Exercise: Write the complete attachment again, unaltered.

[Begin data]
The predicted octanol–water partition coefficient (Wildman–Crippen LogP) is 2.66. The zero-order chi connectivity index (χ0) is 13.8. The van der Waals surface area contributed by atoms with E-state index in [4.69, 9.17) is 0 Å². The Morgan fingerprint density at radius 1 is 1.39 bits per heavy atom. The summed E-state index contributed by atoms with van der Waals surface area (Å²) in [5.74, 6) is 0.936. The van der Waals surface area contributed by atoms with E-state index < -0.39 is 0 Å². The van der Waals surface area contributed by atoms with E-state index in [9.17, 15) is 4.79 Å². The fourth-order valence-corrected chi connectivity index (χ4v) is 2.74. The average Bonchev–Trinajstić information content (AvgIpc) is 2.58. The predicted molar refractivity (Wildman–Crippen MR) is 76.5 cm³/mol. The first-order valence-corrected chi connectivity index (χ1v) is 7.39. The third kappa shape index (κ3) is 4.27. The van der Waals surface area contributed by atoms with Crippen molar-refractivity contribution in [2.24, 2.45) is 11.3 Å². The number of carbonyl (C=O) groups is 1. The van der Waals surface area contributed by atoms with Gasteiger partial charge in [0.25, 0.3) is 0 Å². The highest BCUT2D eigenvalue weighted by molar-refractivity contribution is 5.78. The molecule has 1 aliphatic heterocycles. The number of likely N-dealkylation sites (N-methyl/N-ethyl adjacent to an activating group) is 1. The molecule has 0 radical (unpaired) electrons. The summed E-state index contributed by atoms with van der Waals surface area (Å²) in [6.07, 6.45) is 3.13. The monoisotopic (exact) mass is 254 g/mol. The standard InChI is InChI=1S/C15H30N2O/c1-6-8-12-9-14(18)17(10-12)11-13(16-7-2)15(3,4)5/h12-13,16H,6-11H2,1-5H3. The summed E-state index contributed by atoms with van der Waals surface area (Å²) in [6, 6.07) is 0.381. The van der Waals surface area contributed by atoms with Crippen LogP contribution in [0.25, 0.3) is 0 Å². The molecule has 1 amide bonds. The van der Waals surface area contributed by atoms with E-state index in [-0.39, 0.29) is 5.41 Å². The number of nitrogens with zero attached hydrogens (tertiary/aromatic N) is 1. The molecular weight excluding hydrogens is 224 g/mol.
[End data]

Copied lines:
The predicted octanol–water partition coefficient (Wildman–Crippen LogP) is 2.66. The zero-order chi connectivity index (χ0) is 13.8. The van der Waals surface area contributed by atoms with E-state index in [4.69, 9.17) is 0 Å². The Morgan fingerprint density at radius 1 is 1.39 bits per heavy atom. The summed E-state index contributed by atoms with van der Waals surface area (Å²) in [5.74, 6) is 0.936. The van der Waals surface area contributed by atoms with E-state index < -0.39 is 0 Å². The van der Waals surface area contributed by atoms with E-state index in [9.17, 15) is 4.79 Å². The fourth-order valence-corrected chi connectivity index (χ4v) is 2.74. The average Bonchev–Trinajstić information content (AvgIpc) is 2.58. The predicted molar refractivity (Wildman–Crippen MR) is 76.5 cm³/mol. The first-order valence-corrected chi connectivity index (χ1v) is 7.39. The third kappa shape index (κ3) is 4.27. The van der Waals surface area contributed by atoms with Crippen molar-refractivity contribution in [2.24, 2.45) is 11.3 Å². The number of carbonyl (C=O) groups is 1. The van der Waals surface area contributed by atoms with Gasteiger partial charge in [0.25, 0.3) is 0 Å². The highest BCUT2D eigenvalue weighted by molar-refractivity contribution is 5.78. The molecule has 1 aliphatic heterocycles. The number of likely N-dealkylation sites (N-methyl/N-ethyl adjacent to an activating group) is 1. The molecule has 0 radical (unpaired) electrons. The summed E-state index contributed by atoms with van der Waals surface area (Å²) in [6.07, 6.45) is 3.13. The monoisotopic (exact) mass is 254 g/mol. The standard InChI is InChI=1S/C15H30N2O/c1-6-8-12-9-14(18)17(10-12)11-13(16-7-2)15(3,4)5/h12-13,16H,6-11H2,1-5H3. The summed E-state index contributed by atoms with van der Waals surface area (Å²) in [6, 6.07) is 0.381. The van der Waals surface area contributed by atoms with Crippen LogP contribution in [0.25, 0.3) is 0 Å². The molecule has 1 amide bonds. The van der Waals surface area contributed by atoms with E-state index in [-0.39, 0.29) is 5.41 Å². The number of nitrogens with zero attached hydrogens (tertiary/aromatic N) is 1. The molecular weight excluding hydrogens is 224 g/mol.